They decide to snoop around the house in the dark, and find a series of hunting books in the library that documents that the de Walencourt's have been hunting people since the middle ages. They take a bunch of photos for evidence and decide to formulate a plan for tomorrows fishing trip.

Fishing: Greer knows it's her turn so she puts on a wet suit - handy it was just lying around right? - and sets out fishing with Henry. He pushes her off the boat and then the snobs all start throwing fishing hooks at her. She manages to swim over to a waterfall, climb to the top while being chased by Henry, have a three page soliloquy about Robert Downey Jr's portrayal of Sherlock Holmes - seriously, I'm not making this up - before revealing that Chanel has been filming Henry's confession all along on her phone. He then does the obvious thing and throws himself off the waterfall to his death. Obviously.

Then we all go home and lie to the police about what happened, because who wants to tell them the truth, right?

The kids all go back to school when they realize - hang on! - it's a cult! And everyone in the school is in on it! With all the evidence they have, they should do something about it, right? Shall we tell parents? Nope. Police? Nope. Media? Nope. Let's tell the headmaster because he has, and I quote - a Santa Claus twinkle in his eye.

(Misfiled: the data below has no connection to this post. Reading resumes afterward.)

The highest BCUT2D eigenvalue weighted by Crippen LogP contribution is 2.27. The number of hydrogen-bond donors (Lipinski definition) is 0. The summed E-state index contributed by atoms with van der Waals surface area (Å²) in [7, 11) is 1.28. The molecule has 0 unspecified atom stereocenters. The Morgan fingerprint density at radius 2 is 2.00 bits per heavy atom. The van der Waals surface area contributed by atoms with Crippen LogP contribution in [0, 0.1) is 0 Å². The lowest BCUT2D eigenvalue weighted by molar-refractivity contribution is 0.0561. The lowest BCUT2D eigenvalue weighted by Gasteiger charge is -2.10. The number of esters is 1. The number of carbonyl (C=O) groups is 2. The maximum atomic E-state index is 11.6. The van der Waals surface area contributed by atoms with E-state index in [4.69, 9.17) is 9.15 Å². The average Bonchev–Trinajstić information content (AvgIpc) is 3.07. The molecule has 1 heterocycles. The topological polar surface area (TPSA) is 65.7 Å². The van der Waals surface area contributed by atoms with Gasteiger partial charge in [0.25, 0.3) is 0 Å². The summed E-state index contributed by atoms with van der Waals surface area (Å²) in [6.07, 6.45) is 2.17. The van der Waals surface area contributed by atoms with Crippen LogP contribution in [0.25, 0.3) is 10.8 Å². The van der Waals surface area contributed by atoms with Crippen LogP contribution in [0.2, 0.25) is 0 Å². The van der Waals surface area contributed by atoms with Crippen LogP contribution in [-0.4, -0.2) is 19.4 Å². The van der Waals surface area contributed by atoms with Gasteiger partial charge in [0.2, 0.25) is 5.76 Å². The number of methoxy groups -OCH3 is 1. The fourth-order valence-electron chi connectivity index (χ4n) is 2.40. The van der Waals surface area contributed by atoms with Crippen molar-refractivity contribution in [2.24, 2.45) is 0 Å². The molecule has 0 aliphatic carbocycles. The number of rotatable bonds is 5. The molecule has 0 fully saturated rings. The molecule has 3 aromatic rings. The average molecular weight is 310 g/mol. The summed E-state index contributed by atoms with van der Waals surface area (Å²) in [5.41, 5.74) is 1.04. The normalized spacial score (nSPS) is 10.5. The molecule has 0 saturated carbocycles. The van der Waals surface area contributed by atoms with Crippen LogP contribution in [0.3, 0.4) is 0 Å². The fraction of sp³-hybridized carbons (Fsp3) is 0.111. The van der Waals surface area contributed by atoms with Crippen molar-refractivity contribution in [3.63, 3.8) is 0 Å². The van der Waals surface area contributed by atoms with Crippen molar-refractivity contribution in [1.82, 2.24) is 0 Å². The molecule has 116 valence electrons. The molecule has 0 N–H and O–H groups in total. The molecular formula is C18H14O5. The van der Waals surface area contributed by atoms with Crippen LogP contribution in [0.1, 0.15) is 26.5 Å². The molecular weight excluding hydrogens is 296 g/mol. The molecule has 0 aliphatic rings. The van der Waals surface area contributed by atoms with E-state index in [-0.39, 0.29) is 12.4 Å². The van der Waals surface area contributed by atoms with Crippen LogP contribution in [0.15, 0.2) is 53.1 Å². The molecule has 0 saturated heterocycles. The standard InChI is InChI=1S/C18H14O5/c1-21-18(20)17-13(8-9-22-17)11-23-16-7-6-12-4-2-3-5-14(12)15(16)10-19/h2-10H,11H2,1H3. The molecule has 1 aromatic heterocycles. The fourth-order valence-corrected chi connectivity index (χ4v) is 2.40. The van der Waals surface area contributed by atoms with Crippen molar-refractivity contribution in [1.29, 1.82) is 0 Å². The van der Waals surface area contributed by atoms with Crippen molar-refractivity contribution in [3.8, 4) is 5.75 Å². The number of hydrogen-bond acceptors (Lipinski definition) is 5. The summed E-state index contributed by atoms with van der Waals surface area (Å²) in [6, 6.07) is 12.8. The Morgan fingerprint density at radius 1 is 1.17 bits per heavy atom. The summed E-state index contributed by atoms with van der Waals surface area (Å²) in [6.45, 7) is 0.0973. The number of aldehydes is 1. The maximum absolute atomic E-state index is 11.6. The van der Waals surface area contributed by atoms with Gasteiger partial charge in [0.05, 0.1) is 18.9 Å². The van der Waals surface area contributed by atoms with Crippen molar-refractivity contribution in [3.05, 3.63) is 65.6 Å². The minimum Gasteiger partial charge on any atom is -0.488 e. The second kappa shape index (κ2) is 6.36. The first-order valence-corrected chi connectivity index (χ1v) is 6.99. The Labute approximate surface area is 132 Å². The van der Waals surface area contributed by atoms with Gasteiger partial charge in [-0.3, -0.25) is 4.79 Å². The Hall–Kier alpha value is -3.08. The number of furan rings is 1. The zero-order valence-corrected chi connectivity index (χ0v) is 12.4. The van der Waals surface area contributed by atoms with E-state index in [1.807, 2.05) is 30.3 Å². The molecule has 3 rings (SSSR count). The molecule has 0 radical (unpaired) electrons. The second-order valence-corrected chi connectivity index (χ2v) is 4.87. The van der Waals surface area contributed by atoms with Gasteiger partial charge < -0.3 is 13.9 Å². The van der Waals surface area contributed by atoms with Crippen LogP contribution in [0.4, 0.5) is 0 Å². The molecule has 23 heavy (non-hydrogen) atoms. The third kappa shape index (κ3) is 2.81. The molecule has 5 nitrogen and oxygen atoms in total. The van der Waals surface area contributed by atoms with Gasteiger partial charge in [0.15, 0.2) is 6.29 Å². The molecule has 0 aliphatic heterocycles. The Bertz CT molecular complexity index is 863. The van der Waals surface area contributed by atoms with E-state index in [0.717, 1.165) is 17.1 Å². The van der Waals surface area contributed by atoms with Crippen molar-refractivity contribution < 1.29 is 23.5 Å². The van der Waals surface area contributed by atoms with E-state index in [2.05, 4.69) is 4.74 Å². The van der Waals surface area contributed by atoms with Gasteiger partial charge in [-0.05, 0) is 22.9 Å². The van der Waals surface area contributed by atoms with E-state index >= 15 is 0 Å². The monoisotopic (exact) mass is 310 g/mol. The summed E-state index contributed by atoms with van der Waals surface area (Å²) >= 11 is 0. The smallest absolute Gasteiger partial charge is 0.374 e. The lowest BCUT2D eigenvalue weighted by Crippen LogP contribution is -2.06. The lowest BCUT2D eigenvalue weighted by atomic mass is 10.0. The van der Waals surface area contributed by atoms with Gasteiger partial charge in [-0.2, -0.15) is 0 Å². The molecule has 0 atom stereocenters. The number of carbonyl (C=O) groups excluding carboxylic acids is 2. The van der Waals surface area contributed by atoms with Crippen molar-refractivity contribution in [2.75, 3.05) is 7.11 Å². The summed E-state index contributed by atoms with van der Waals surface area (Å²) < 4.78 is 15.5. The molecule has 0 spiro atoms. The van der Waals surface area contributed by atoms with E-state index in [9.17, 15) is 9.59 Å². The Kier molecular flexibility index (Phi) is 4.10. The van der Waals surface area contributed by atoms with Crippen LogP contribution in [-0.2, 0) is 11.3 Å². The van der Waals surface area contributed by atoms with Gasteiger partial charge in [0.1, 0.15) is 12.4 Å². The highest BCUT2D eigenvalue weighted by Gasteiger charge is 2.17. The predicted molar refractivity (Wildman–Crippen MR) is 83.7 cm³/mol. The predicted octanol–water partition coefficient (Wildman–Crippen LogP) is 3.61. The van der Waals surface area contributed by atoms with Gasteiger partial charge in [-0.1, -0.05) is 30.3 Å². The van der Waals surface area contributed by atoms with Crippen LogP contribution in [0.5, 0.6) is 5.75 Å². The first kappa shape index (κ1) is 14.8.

The headmaster is sympathetic. He fires the teachers in on it. Makes the school a better place! Yay, happy ending. Nobody got justice or anything, but Henry's dead, so happy ending?

Prologue: Until that is the Stepford Twins come to school. They're Henry's cousins and they're taking a lovely young black girl home with them this half term to carry on the tradition. Nooooooo! Oh, and the headmaster was in on it too! All along! Nooooooooo!

The end?

Seriously? I've not even touched on some the things I really hate about this book yet. Oh no, I've not even started.

Let's start with the fact that it ruins films all the way through. Whenever the main character sees something she has to relate it to a movie. Okay, this is sort of character building, I guess. But not only does she talk about the movie, she spoils the ending. Literally every time, with loads of films! It's not fair!

Then there's this lovely snippet: - The last thing we needed would be for some hillbilly Lake District community to start doing weird witchcraft and setting fire to us in some straw effigy[sic]...
Now, I actually live in the Lake District and I have found this to be the most insulting piece of writing I've ever read! Does the author really think we're all yokels here? Wow. I'm actually furious, and deeply, deeply hurt by this insult insinuation.